by TimeFramed, published
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WARNING: This whistle can produce sound at the level of a leaf blower, rock concert or chainsaw. Hearing protection is recommended.
This whistle makes noise based on the same concept of making sounds by blowing over a bottle opening.
It has 4 different depth "tubes", each creating a different frequency sound. They combine to make a very loud noise in a small package.
The design includes a hole for a keyring so you can always have it handy in case of emergency.
Update 1: Due to some printing artifacts, I found it difficult to blow through the whistle (the output slot was too constricted), so I enlarged it (
Whistle_V2_10.stl). I got higher decibel sound pressure, but actually find it not restrictive enough (cannot blow very long), so I'll be making a 3rd version with the slot in between the first two versions.
I also added some bumps on the mouthpiece, so that it can be held in your mouth with your teeth — so you don't spit it across the room while trying to max out the Db meter...
The latest version —
Whistle_V3_12.stl — has a more restricted airflow exit than V2, therefore increasing the air velocity (same volume of breath over same amount of time, through smaller opening equals higher velocity), and is giving better results.
I think I can get the opening even smaller for more improvement...
Ok, I like the results of version 4,
Whistle_V4_13.stl. It consistently hit 112.7dB, and I got as high as 113.2dB (see meter details).
Next step, make a 3- and 2-tube version; smaller to be more convenient in your pocket or on your keychain. We'll see if they remain as loud.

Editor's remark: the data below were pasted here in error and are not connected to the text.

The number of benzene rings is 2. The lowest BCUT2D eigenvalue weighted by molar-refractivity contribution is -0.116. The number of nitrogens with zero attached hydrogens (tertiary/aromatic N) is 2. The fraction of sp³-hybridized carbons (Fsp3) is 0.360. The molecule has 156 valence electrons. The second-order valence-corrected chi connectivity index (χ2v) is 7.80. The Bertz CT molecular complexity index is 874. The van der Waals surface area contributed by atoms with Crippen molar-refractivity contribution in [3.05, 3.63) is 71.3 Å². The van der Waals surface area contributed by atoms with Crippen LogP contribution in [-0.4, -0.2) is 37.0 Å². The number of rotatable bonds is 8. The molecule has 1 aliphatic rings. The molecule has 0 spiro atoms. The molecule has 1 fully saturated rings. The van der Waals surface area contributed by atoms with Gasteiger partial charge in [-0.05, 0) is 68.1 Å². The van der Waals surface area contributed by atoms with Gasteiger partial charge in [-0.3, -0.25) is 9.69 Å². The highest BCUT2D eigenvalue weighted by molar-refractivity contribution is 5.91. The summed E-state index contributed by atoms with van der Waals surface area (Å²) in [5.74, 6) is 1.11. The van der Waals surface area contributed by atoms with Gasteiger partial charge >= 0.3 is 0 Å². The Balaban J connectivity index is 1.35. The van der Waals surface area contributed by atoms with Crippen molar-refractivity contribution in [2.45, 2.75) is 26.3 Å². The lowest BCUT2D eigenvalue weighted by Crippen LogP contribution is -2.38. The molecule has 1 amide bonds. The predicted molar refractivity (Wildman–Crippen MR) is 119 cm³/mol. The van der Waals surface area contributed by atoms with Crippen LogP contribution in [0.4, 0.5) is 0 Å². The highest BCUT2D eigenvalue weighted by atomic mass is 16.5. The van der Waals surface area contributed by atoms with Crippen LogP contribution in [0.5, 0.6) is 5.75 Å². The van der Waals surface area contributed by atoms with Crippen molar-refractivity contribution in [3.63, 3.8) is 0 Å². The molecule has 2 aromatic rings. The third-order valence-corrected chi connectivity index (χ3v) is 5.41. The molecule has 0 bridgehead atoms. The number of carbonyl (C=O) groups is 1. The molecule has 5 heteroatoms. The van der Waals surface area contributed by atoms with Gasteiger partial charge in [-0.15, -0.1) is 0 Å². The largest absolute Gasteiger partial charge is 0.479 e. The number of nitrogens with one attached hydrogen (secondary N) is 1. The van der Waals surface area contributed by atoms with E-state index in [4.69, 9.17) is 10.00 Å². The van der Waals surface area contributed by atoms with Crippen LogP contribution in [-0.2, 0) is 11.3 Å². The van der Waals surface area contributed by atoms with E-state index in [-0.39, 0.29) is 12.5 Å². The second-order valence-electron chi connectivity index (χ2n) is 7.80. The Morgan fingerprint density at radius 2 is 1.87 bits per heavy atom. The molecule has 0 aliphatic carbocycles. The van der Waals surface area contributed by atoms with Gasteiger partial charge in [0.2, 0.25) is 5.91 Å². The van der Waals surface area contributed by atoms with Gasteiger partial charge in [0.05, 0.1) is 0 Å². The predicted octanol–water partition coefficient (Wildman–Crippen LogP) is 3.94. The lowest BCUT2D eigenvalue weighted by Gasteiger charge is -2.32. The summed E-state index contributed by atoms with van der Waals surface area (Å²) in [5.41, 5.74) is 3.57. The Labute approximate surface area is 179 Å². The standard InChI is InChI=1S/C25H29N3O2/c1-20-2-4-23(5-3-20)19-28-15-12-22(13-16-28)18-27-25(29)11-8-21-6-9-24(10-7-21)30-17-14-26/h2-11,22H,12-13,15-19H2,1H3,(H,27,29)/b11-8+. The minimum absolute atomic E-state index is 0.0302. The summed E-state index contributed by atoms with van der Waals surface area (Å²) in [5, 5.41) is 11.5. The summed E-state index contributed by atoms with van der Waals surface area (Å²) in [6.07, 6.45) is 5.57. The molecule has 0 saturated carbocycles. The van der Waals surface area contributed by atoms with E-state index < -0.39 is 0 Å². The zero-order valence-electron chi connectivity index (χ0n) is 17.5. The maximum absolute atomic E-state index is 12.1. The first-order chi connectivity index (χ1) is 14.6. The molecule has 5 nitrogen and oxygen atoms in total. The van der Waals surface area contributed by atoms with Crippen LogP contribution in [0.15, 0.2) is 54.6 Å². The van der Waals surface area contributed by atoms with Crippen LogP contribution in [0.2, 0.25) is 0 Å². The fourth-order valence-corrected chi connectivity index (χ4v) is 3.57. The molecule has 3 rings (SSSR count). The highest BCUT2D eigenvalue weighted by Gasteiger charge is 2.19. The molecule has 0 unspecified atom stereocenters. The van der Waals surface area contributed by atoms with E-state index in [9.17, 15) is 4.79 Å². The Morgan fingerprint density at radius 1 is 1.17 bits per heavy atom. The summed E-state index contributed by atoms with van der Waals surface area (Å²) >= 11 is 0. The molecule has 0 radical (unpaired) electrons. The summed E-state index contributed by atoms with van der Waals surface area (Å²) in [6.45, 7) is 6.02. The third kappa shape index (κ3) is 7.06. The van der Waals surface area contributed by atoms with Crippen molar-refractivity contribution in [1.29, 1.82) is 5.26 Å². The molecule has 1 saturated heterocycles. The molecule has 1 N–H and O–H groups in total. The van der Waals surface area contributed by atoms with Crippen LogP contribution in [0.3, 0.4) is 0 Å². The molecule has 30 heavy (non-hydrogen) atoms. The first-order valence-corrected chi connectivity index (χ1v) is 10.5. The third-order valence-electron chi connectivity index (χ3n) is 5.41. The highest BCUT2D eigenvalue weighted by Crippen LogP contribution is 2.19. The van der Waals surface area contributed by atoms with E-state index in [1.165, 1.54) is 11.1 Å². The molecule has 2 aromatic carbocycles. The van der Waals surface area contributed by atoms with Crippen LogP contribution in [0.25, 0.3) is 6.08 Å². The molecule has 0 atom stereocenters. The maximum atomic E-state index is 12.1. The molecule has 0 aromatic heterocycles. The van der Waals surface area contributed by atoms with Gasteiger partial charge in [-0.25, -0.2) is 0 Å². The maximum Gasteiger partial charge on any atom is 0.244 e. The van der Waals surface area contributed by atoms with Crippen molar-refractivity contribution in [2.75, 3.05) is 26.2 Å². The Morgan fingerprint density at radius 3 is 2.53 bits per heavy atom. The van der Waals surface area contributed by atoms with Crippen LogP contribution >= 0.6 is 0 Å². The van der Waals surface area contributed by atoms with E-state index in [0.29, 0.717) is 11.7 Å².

I added 3-tube and 2-tube versions; they're not quite as loud though.
I'll probably try a 5-tube, and see if I can get any more volume out of it...
I also uploaded another version of the 4-tube — it's a single solid (someone reported difficulty using the existing .stl files (the mouthpiece didn't show/print); if you have that problem try
I made a 6-tube whistle (
6-Tube_Whistle.stl); it's not quite as loud as the 4-tube, and is almost too wide for my mouth. So far, the 4-tube still holds the dB record for these whistles.
I tried another variation; two rows of 5 tubes.
10-Tube_Whistle.stl Still about the same volume; no significant change in volume one way or the other.
Here is a video of all whistle measurements: https://youtu.be/zMTjigL1g2Q
Version 5 — I made some refinements to the shape — moved the airflow exit slot closer to the tubes, and enlarged the tubes slightly. It now whistles with much less blowing effort (it does not require as much air velocity). I only modified one variant; the 3-tube one; the new file is
Up to this point, I was printing .25mm layers. With the enlarged tubes, that resolution would only produce one layer between the tubes (they print horizontally), so for the V5 whistle, I used .1mm layers.